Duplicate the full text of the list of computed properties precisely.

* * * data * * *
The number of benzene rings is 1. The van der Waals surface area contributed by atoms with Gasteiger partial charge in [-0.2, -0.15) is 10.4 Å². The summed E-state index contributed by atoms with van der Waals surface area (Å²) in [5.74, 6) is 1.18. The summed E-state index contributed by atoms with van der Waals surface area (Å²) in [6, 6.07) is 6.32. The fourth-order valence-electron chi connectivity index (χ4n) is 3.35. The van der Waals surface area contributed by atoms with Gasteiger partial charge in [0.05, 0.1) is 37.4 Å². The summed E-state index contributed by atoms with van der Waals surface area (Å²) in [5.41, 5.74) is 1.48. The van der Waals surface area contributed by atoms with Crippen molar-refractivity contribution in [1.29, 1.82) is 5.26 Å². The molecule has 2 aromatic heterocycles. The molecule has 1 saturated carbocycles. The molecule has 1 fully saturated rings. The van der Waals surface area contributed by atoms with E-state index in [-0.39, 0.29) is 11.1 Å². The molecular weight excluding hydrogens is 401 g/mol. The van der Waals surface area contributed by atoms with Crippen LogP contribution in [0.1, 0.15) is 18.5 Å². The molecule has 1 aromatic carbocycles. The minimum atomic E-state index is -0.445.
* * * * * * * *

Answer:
The number of benzene rings is 1. The van der Waals surface area contributed by atoms with Gasteiger partial charge in [-0.2, -0.15) is 10.4 Å². The summed E-state index contributed by atoms with van der Waals surface area (Å²) in [5.74, 6) is 1.18. The summed E-state index contributed by atoms with van der Waals surface area (Å²) in [6, 6.07) is 6.32. The fourth-order valence-electron chi connectivity index (χ4n) is 3.35. The van der Waals surface area contributed by atoms with Gasteiger partial charge in [0.05, 0.1) is 37.4 Å². The summed E-state index contributed by atoms with van der Waals surface area (Å²) in [5.41, 5.74) is 1.48. The van der Waals surface area contributed by atoms with Crippen molar-refractivity contribution in [1.29, 1.82) is 5.26 Å². The molecule has 2 aromatic heterocycles. The molecule has 1 saturated carbocycles. The molecule has 1 fully saturated rings. The van der Waals surface area contributed by atoms with E-state index in [-0.39, 0.29) is 11.1 Å². The molecular weight excluding hydrogens is 401 g/mol. The van der Waals surface area contributed by atoms with Crippen LogP contribution in [0.1, 0.15) is 18.5 Å². The molecule has 1 aromatic carbocycles. The minimum atomic E-state index is -0.445.